February 9. Leaked files analyzed by reporters from the International Consortium of Investigative Journalists (ICIJ) showed that British banking giant HSBC helped current Paraguayan President Horacio Cartes and five times Ecuadorean presidential candidate Alvaro Noboa avoid taxes and hide millions of dollars. Two months before serving jail time after accusations of currency fraud, Cartes opened two Swiss bank accounts with HSBC registered under his father and eldest daughter’s name. Cartes is one of 82 Paraguayan HSBC clients with deposits totaling US$46 million in HSBC Swiss bank accounts. Noboa, the richest man in Ecuador, was a profitable owner of an HSBC client account established in 2006, under the name Fruit Shippers Limited, which listed postal addresses in Bermuda and the United States. Fruit Shippers Limited is the name of a company in which Noboa is the controlling shareholder. The maximum amount in the account in 2006-2007 was US$92.1 million. The Ecuadorean Internal Revenue Services (SRI) opened an investigation into him in 2009 and focused on US$100 million owed in back taxes related from the 2005 fiscal year. According to the Ecuadorean Internal Revenue Service (SRI), Noboa still owes US$6.6 million in back taxes; altogether the government seized about US$145 million in assets (then sold them for less than face value), which amounts to around 10 to 15 percent of Noboa´s wealth. The Swiss leaks matter is raising serious questions about the responsibilities of HSBC headquarters, based in London, as well as the nature and the extent of judicial actions launched by the governments that have had access to the files since 2010. HSBC has already faced accusations of dubious practices in Latin America. In 2013 it reached a US$1.9 billion deferred deal with the U.S. Justice Department over allegations that it had enabled Latin American drug cartels to launder money. According to Oxfam, Latin America has high levels of tax evasion, especially with taxes on personal and corporate income. A 2014 report found that Latin American and Caribbean companies have levels of tax evasion that range from 46 percent in Mexico to 70 percent in Guatemala, without adequate sanctions for tax evaders.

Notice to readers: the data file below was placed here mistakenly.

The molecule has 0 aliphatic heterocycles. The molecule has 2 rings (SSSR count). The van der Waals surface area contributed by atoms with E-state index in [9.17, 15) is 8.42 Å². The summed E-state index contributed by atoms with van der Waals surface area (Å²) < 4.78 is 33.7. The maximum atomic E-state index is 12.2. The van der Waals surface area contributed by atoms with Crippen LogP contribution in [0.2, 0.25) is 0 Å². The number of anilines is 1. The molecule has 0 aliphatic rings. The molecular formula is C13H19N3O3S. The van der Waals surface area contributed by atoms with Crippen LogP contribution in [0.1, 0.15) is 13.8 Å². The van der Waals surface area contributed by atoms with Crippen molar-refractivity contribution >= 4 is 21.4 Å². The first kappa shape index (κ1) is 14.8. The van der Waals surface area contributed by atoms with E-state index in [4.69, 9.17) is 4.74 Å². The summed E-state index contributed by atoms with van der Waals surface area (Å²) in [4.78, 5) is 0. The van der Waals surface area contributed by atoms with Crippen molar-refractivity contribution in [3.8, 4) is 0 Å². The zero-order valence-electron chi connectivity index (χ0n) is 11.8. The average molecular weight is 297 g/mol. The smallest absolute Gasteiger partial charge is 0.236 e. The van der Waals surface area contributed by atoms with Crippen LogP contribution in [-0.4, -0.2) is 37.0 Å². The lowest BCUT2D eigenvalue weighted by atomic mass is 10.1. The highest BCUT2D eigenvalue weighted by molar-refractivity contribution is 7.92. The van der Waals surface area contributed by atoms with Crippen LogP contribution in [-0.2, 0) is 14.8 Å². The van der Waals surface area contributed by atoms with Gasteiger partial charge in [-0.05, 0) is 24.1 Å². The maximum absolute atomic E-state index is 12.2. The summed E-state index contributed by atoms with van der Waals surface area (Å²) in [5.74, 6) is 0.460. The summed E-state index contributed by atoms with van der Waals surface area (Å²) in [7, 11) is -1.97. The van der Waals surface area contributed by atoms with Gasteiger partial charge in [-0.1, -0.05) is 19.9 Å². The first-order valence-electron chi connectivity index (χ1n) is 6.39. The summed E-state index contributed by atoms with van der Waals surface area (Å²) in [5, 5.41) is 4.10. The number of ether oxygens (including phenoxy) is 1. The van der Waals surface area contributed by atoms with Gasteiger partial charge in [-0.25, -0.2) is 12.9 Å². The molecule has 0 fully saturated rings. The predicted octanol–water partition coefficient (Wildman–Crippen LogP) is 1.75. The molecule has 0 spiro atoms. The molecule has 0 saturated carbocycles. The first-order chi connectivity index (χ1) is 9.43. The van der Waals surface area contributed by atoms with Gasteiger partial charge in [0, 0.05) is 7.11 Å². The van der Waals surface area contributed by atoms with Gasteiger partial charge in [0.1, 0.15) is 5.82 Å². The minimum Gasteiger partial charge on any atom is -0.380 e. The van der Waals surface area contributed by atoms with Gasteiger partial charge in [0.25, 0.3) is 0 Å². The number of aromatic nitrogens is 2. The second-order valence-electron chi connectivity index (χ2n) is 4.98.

February 9. The facts would suggest that UK Opposition leader Ed Miliband’s threat to “blacklist” Bermuda appears to be designed more to win votes in the General Election in May than as a serious policy proposal. Among the multiple ironies surrounding his proposal is that Bermuda and Britain share the same rating on tax transparency from the Organization for Economic Cooperation and Development (OECD) — the very body that Mr Miliband would ask to blacklist the Island. The ratings are available to all on the OECD’s website and they show that Bermuda — like the United States and Germany, as well as the UK — has been found to be “largely compliant” with international standards of tax transparency after a thorough assessment, including peer reviews. Bermuda’s high rating owes much to its network of tax information exchange agreements (TIEAs) with some 39 jurisdictions, including the UK. This already allows the UK Government to request and obtain information relevant to taxation matters on its own citizens with interests in Bermuda. And Bermuda really is able to help — the authorities on the Island have been collecting information on beneficial ownership for more than 70 years — unlike the UK, for example. Bermuda has in fact gone farther than that in relations with the UK, having agreed to automatic exchange of tax-related information. The reality behind the grandly titled UK FATCA Intergovernmental Model 2 Agreement is that “all Bermuda’s financial institutions must identify all UK residents with interests in Bermuda and automatically report them to Her Majesty’s Treasury on an annual basis”. Another irony is the issue of who else the UK would have to blacklist under Mr Miliband, if Labour’s policy was applied fairly, meaning it demanded the same standards of other countries as it would of its own territories. The US and Canada, for example, have no public register of beneficial interests, along with most leading economies in the world. In choosing to create its own public register of beneficial ownership, Britain has effectively chosen to go it alone. The move goes a step farther than what the leaders of the world’s most powerful economies agreed in the G8’s set of principles on beneficial ownership transparency in June 2013. These stated that ownership information should be maintained by companies and made available to law enforcement and other competent authorities when requested. The same applies to trust information. Shortly after that meeting, the UK began the process to establish a central register of such information — the information that authorities in Bermuda have been collecting for more than seven decades. The UK’s encouragement of its overseas territories to do the same thing and make it public predictably met with resistance. Losing business is seen as an inevitable consequence of adopting a measure that goes far beyond international standards for transparency. Then there is a question mark over what Mr Miliband’s policy would actually gain. The largest-scale tax avoidance is undertaken by corporate giants such as Microsoft, Pfizer and Google, who use subsidiaries in low-tax jurisdictions, such as Bermuda, to trim their tax bills in the countries where they do most business, such as Britain. The major beneficial owners of such publicly listed companies are registered shareholders and are not difficult to find. If the Treasury believes it should be receiving more tax from them, it can change its own tax rules to make it so. Britain’s own track record in transparency suggests that it should not be pointing the finger at others. This a country in which “bearer shares” allow people to completely hide their beneficial ownership in companies. The UK is planning to ban bearer shares in a new law expected to be passed in this spring. The words of politicians often do not convey the reality of how the system works. This was nicely illustrated in a 2009 paper by Jason Sharman, a political scientist at Australia’s Griffith University. Working with a small budget, he set out to find where he could open secret bank accounts and anonymous shell companies. In Bermuda, he was asked for personal ID information, including a notarized copy of his birth certificate. In Britain, as The Economist reported, “in 45 minutes on the internet he formed a company without providing identification, was issued with bearer shares (which have been almost universally outlawed because they confer completely anonymous ownership) as well as nominee directors and a secretary. All was achieved at a cost of $753”. It seems that Britain itself has some catching up to do before it points the finger at others.